The story begins in Henderson, Ky., in 1889 when Henry Kraver, a banker by trade, purchased the Worsham Distillery following the death of former distillery owner Elijah Worsham. Within several years, Kraver increased the volume of production from eight to 200 barrels per day, and in 1907, he incorporated it as the Kentucky Peerless Distillery Company.
Kraver enjoyed his life-changing and prosperous venture in the bourbon industry until 1917, when he shut down the operation and sold his equipment to United Distilleries in Vancouver to aid in the effort to conserve corn as part of the war effort. Prohibition laws were implemented during this period, as well, which all but assured the demise of the popular whiskey brand.
Kraver managed to sell most of his stock of 63,000 barrels at the time, which was reportedly used for medicinal practices.
The rebirth of a brand
Although Corky Taylor had no direct connection to the bourbon industry, the great-grandson of Henry Kraver could relate to his family’s past and the Peerless days thanks to numerous mementos of pictures, archive documents, a desk and other objects that remained in the household.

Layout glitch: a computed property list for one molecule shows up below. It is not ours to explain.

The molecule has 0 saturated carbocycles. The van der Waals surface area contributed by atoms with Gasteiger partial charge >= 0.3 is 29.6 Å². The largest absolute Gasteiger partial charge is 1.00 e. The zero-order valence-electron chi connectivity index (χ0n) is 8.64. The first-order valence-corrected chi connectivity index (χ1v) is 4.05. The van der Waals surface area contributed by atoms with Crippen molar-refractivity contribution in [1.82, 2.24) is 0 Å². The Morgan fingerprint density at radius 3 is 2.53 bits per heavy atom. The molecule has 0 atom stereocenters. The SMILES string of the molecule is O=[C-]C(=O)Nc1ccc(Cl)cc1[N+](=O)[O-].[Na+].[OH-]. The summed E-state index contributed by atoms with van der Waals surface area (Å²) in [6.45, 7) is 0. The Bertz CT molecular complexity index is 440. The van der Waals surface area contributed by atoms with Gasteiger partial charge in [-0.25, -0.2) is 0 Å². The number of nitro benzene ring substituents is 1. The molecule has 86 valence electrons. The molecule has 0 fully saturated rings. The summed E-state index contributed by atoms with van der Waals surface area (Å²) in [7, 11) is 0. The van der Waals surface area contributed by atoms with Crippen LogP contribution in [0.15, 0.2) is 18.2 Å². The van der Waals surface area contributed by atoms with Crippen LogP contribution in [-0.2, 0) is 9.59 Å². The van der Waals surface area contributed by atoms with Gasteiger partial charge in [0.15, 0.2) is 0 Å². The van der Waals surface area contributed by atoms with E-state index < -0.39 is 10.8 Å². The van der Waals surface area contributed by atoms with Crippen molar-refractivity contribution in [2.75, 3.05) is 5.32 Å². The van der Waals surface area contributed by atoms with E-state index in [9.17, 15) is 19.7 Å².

“We always had a lot of stuff from Henry around,” Taylor recalled during a recent interview with IL. “Retirement wasn’t for me — I just needed to get back to work.”
So the idea of reviving the old family distillery caught his fancy. “I just wanted to put on a pair of jeans instead of a suit and have fun,” he said.
By James Natsis